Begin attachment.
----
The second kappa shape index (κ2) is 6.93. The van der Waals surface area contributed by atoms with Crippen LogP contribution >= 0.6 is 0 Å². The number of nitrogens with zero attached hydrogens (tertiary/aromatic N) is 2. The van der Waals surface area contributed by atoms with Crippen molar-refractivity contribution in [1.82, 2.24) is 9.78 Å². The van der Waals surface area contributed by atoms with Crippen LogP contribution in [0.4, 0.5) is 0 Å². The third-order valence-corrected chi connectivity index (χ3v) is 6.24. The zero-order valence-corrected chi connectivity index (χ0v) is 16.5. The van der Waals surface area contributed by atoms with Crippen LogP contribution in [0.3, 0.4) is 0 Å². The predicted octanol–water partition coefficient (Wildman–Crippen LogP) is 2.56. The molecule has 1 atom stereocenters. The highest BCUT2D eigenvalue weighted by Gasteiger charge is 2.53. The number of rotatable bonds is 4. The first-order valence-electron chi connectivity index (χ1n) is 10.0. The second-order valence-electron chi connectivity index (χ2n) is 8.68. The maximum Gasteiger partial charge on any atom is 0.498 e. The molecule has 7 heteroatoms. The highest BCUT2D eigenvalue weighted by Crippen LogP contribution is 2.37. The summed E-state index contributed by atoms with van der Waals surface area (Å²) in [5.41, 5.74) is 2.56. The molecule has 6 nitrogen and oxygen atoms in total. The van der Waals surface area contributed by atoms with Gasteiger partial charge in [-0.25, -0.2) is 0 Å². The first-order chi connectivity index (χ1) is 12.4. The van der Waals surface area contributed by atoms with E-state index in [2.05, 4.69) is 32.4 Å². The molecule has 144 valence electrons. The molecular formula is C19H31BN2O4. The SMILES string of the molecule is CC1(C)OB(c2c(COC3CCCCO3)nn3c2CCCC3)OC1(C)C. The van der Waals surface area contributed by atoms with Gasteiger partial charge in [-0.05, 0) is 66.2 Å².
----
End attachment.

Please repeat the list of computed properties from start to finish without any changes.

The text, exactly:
The second kappa shape index (κ2) is 6.93. The van der Waals surface area contributed by atoms with Crippen LogP contribution >= 0.6 is 0 Å². The number of nitrogens with zero attached hydrogens (tertiary/aromatic N) is 2. The van der Waals surface area contributed by atoms with Crippen molar-refractivity contribution in [1.82, 2.24) is 9.78 Å². The van der Waals surface area contributed by atoms with Crippen LogP contribution in [0.4, 0.5) is 0 Å². The third-order valence-corrected chi connectivity index (χ3v) is 6.24. The zero-order valence-corrected chi connectivity index (χ0v) is 16.5. The van der Waals surface area contributed by atoms with Crippen LogP contribution in [0.3, 0.4) is 0 Å². The predicted octanol–water partition coefficient (Wildman–Crippen LogP) is 2.56. The molecule has 1 atom stereocenters. The highest BCUT2D eigenvalue weighted by Gasteiger charge is 2.53. The number of rotatable bonds is 4. The first-order valence-electron chi connectivity index (χ1n) is 10.0. The second-order valence-electron chi connectivity index (χ2n) is 8.68. The maximum Gasteiger partial charge on any atom is 0.498 e. The molecule has 7 heteroatoms. The highest BCUT2D eigenvalue weighted by Crippen LogP contribution is 2.37. The summed E-state index contributed by atoms with van der Waals surface area (Å²) in [5.41, 5.74) is 2.56. The molecule has 6 nitrogen and oxygen atoms in total. The van der Waals surface area contributed by atoms with Gasteiger partial charge in [-0.25, -0.2) is 0 Å². The first-order chi connectivity index (χ1) is 12.4. The van der Waals surface area contributed by atoms with E-state index in [2.05, 4.69) is 32.4 Å². The molecule has 144 valence electrons. The molecular formula is C19H31BN2O4. The SMILES string of the molecule is CC1(C)OB(c2c(COC3CCCCO3)nn3c2CCCC3)OC1(C)C. The van der Waals surface area contributed by atoms with Gasteiger partial charge in [-0.05, 0) is 66.2 Å².